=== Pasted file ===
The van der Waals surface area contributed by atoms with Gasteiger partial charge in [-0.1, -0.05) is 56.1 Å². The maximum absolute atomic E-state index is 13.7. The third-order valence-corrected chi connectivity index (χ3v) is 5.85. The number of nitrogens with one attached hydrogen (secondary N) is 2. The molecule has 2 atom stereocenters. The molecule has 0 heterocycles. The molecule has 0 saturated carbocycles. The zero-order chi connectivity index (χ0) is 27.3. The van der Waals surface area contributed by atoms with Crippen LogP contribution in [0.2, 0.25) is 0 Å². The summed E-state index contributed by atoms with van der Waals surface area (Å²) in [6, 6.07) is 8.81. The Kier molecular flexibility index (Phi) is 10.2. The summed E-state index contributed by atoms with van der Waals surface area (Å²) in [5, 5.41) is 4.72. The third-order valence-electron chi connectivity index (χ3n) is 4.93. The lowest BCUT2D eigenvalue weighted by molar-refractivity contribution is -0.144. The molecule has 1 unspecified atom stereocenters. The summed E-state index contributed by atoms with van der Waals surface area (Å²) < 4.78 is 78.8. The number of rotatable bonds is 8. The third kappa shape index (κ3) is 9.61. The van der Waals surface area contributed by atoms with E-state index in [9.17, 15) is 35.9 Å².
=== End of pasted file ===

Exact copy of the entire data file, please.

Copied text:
The van der Waals surface area contributed by atoms with Gasteiger partial charge in [-0.1, -0.05) is 56.1 Å². The maximum absolute atomic E-state index is 13.7. The third-order valence-corrected chi connectivity index (χ3v) is 5.85. The number of nitrogens with one attached hydrogen (secondary N) is 2. The molecule has 2 atom stereocenters. The molecule has 0 heterocycles. The molecule has 0 saturated carbocycles. The zero-order chi connectivity index (χ0) is 27.3. The van der Waals surface area contributed by atoms with Crippen LogP contribution in [0.2, 0.25) is 0 Å². The summed E-state index contributed by atoms with van der Waals surface area (Å²) in [6, 6.07) is 8.81. The Kier molecular flexibility index (Phi) is 10.2. The summed E-state index contributed by atoms with van der Waals surface area (Å²) in [5, 5.41) is 4.72. The third-order valence-electron chi connectivity index (χ3n) is 4.93. The lowest BCUT2D eigenvalue weighted by molar-refractivity contribution is -0.144. The molecule has 1 unspecified atom stereocenters. The summed E-state index contributed by atoms with van der Waals surface area (Å²) < 4.78 is 78.8. The number of rotatable bonds is 8. The third kappa shape index (κ3) is 9.61. The van der Waals surface area contributed by atoms with E-state index in [9.17, 15) is 35.9 Å².